Queensland’s biggest hospitals have suspended non-urgent surgeries and other care ahead of the peak of the state’s third COVID-19 wave.
Another 13 people died with the virus on Friday and 714 people are being treated in hospital, with 17 in intensive care.
The state also recorded another 293 influenza cases and four deaths, with 99 people treated in hospital.
As active COVID-19 cases surge towards 41,000 and flu cases surpasses 2200, major hospitals are postponing non-urgent procedures and care.
Deputy Premier Steven Miles says delays will be determined by individual hospitals on a case-by-case basis ahead of the COVID-19 wave peaking in July-August.
“They will, at a hospital-by-hospital level, assess what plans and procedures need to be rescheduled to address both the number of beds taken up by COVID patients as well as the number of staff on leave,” Mr Miles told reporters on Friday.
The Royal Brisbane and Women’s Hospital and the Gold Coast University Hospital have suspended “non-urgent” surgery, while south Brisbane’s Princess Alexandra Hospital said some elective procedures “may be postponed in light of surges in demand”.
Metro North Health has also halted non-urgent procedures and care at Prince Charles, Redcliffe and Caboolture hospitals.
“Metro North Health has suspended all non-urgent activity to meet current COVID-19 and influenza case demand on its hospitals,” a spokesperson told AAP on Friday.
Gold Coast Health said its hospitals would provide only emergency surgery, trauma services and urgent elective surgeries for the time being.
“Non-urgent surgery and some routine outpatient services are being cancelled,” a spokesperson told AAP.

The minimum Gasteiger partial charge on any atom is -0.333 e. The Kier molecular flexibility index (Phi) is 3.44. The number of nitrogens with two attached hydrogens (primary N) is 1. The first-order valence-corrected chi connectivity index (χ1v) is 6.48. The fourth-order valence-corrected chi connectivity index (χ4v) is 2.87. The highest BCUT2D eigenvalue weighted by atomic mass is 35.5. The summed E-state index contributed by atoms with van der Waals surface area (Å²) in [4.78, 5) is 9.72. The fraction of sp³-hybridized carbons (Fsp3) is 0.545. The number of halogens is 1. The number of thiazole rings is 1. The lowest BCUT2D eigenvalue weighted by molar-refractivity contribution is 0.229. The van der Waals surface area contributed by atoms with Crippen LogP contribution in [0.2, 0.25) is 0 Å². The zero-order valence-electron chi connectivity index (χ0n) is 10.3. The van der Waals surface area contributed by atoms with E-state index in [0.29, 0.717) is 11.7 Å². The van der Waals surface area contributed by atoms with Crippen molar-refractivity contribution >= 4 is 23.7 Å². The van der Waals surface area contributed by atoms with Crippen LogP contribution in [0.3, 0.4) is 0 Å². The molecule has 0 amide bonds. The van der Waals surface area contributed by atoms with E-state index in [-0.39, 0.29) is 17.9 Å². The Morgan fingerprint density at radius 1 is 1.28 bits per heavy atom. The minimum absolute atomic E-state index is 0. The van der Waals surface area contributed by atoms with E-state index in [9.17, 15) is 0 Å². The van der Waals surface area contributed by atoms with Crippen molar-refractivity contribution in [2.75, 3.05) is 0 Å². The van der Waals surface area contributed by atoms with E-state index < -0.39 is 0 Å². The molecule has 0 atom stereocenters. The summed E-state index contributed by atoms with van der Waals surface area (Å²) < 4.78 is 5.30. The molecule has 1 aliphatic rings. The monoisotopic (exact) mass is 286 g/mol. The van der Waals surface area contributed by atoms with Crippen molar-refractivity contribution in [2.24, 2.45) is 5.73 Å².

“We understand it can be disappointing and frustrating to have non-urgent elective surgery or outpatient appointments postponed.”
Brisbane surgeon Chris Perry, a former president of Australian Medical Association Queensland, said hospitals would still be able to do urgent elective surgeries.
“Remember that elective operations aren’t useless operations. They’re operations which are necessary for the health of a person but don’t need to be done tomorrow or next month,” he told ABC radio.
Dr Perry urged people to get a COVID-19 booster after the government said only 63 per cent of those eligible were up to date and less than 50 per cent of eligible Queenslanders aged over 65 had had a fourth jab.
“I’ll be lining up this week or next week for a fourth shot … because this virus could still make me really quite unwell,” he said.
“Even if you’re relatively young, it can give you long COVID, it can make you just transmit it more, or get sicker.
“And the vaccines are really, really well tolerated. So the figures are out there, if you’re not getting vaccinated, you’re just playing Russian roulette with your own life.”